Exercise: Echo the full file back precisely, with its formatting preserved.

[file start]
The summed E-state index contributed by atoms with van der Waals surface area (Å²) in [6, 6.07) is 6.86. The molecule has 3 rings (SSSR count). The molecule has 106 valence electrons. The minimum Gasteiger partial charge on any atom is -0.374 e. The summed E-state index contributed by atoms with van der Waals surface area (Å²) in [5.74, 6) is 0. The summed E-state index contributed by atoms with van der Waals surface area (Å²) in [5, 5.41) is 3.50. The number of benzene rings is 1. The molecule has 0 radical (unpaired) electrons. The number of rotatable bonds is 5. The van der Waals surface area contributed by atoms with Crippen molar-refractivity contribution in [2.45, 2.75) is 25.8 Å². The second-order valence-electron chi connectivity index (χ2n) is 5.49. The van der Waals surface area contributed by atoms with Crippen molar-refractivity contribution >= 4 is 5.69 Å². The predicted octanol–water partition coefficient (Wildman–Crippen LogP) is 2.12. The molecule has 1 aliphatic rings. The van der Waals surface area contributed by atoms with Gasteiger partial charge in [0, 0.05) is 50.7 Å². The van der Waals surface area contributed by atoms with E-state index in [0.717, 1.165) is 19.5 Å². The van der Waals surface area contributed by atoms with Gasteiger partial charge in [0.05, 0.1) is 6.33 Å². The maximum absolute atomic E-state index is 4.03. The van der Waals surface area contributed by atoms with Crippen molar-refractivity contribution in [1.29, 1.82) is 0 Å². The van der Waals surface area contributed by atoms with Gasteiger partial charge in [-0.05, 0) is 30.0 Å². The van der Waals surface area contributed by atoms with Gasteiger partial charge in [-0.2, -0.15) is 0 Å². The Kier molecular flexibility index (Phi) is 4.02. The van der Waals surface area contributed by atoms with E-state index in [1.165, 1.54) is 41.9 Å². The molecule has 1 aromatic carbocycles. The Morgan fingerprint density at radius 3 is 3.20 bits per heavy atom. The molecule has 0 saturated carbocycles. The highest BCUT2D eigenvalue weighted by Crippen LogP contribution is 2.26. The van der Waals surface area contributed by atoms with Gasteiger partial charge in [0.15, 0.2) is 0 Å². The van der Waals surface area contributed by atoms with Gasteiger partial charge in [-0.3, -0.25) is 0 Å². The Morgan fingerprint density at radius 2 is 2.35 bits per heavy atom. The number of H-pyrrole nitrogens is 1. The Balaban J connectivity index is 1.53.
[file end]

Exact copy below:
The summed E-state index contributed by atoms with van der Waals surface area (Å²) in [6, 6.07) is 6.86. The molecule has 3 rings (SSSR count). The molecule has 106 valence electrons. The minimum Gasteiger partial charge on any atom is -0.374 e. The summed E-state index contributed by atoms with van der Waals surface area (Å²) in [5.74, 6) is 0. The summed E-state index contributed by atoms with van der Waals surface area (Å²) in [5, 5.41) is 3.50. The number of benzene rings is 1. The molecule has 0 radical (unpaired) electrons. The number of rotatable bonds is 5. The van der Waals surface area contributed by atoms with Crippen molar-refractivity contribution in [2.45, 2.75) is 25.8 Å². The second-order valence-electron chi connectivity index (χ2n) is 5.49. The van der Waals surface area contributed by atoms with Crippen molar-refractivity contribution >= 4 is 5.69 Å². The predicted octanol–water partition coefficient (Wildman–Crippen LogP) is 2.12. The molecule has 1 aliphatic rings. The van der Waals surface area contributed by atoms with Gasteiger partial charge in [0, 0.05) is 50.7 Å². The van der Waals surface area contributed by atoms with E-state index in [0.717, 1.165) is 19.5 Å². The van der Waals surface area contributed by atoms with Gasteiger partial charge in [0.05, 0.1) is 6.33 Å². The maximum absolute atomic E-state index is 4.03. The van der Waals surface area contributed by atoms with Crippen molar-refractivity contribution in [1.29, 1.82) is 0 Å². The van der Waals surface area contributed by atoms with Gasteiger partial charge in [-0.05, 0) is 30.0 Å². The van der Waals surface area contributed by atoms with Gasteiger partial charge in [-0.2, -0.15) is 0 Å². The Kier molecular flexibility index (Phi) is 4.02. The van der Waals surface area contributed by atoms with E-state index in [1.165, 1.54) is 41.9 Å². The molecule has 1 aromatic carbocycles. The Morgan fingerprint density at radius 3 is 3.20 bits per heavy atom. The molecule has 0 saturated carbocycles. The highest BCUT2D eigenvalue weighted by Crippen LogP contribution is 2.26. The van der Waals surface area contributed by atoms with Gasteiger partial charge in [0.15, 0.2) is 0 Å². The van der Waals surface area contributed by atoms with Gasteiger partial charge in [-0.3, -0.25) is 0 Å². The Morgan fingerprint density at radius 2 is 2.35 bits per heavy atom. The number of H-pyrrole nitrogens is 1. The Balaban J connectivity index is 1.53.